Supercritical CO2 Power Generation Demonstrator $50,000

Introducing the Infinity Turbine Supercritical CO2 Phase Change Demonstrator

Phase Change Generator  •  Electrostatics Generator Using Tribo-Tube • Ion Generator • SWET

​Now Available for Educational and Inventors

Testing and Development Platform

Price: $50,000

​Available as a prototype testing platform, Infinity has developed a micro-sized Supercritical CO2 Rankine Cycle (phase change flow cycle). The high pressure filter housing (off-the-shelf) used as the expander vessel, can also be used with various catalysts (Lithium), plastics (TriboGen), or a combination of a turbine and static electricity harvesting system. Our hybrid food-grade plastic elements can also be used for electrostatic precipitation (ESP), if you have particulates entrained in the gas flow. This is to demonstrate the potential of the Supercritical CO2 Rankine Cycle as a point-of-use distributed power generation technology using low grade heat via CO2. This includes waste heat from computer server farms, solar thermal, etc.

This unit can use heat as low as 89F to phase change liquid CO2 to vapor, then pressure drop to generate large voltages and ions over a hybrid plastic.

Recent developments in solid state wind generators see:

A solid-state wind-energy transformer

a Solid-state Wind-Energy Transformer (SWET), uses coronal discharge to create negative air ions, which the wind carries away from the SWET. The SWET harnesses the wind-induced currents and voltages to produce electrical power.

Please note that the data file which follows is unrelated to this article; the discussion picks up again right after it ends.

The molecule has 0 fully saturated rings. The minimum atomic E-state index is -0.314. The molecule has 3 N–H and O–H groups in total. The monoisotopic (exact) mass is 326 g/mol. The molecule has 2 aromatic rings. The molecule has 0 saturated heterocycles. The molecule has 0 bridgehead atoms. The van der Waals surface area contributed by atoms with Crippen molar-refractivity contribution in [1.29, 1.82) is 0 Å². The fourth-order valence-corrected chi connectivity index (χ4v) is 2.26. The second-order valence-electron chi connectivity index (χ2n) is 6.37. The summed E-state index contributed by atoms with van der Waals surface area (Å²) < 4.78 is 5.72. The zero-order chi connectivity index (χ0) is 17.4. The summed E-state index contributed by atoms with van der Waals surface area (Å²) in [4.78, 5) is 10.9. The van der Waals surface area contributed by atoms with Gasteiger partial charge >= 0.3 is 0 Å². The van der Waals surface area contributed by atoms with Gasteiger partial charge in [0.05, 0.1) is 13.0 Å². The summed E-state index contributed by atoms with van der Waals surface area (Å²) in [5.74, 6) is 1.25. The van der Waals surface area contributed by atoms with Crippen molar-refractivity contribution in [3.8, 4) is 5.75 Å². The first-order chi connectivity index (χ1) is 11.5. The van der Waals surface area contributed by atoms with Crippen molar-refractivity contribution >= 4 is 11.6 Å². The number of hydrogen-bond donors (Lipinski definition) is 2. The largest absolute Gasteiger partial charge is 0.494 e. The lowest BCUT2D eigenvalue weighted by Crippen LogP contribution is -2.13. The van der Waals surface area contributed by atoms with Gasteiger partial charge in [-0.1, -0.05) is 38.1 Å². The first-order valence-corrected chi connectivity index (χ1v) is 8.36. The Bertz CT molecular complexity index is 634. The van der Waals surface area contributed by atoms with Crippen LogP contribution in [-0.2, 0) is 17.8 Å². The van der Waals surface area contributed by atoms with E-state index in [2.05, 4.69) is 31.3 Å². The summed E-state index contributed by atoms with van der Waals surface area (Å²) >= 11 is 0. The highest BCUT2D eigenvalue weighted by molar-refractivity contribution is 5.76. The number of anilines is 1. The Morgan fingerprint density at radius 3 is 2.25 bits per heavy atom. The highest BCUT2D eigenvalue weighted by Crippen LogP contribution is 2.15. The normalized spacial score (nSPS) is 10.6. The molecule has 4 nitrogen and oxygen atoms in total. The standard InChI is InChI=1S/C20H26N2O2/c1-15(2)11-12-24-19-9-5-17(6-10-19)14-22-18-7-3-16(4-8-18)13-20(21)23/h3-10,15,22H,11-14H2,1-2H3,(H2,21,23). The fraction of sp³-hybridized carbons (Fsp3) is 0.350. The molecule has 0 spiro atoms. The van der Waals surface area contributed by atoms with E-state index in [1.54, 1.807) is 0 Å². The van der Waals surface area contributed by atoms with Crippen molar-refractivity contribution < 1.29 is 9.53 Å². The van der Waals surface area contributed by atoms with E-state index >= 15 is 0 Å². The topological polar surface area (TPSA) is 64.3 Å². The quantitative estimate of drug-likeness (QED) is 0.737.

The generation of airflows by ionic currents, “electrohydrodynamics,” is well studied and has numerous applications,1 even including airplane flight.2 The reverse process, using airflows to create ionic currents, has received much less attention. Until now, no one has generated net electrical power with wind-driven ionic currents. The barrier for producing electrical power by this process is the high mobility of air ions: the mobility problem. Electric fields pull the ions through the neutral air, creating drift currents that tend to short-out the voltages generated by the wind-driven currents. This mobility problem can be overcome if the apparatus is designed such that the electric fields are sufficiently weak so that the wind largely controls the ion motion.

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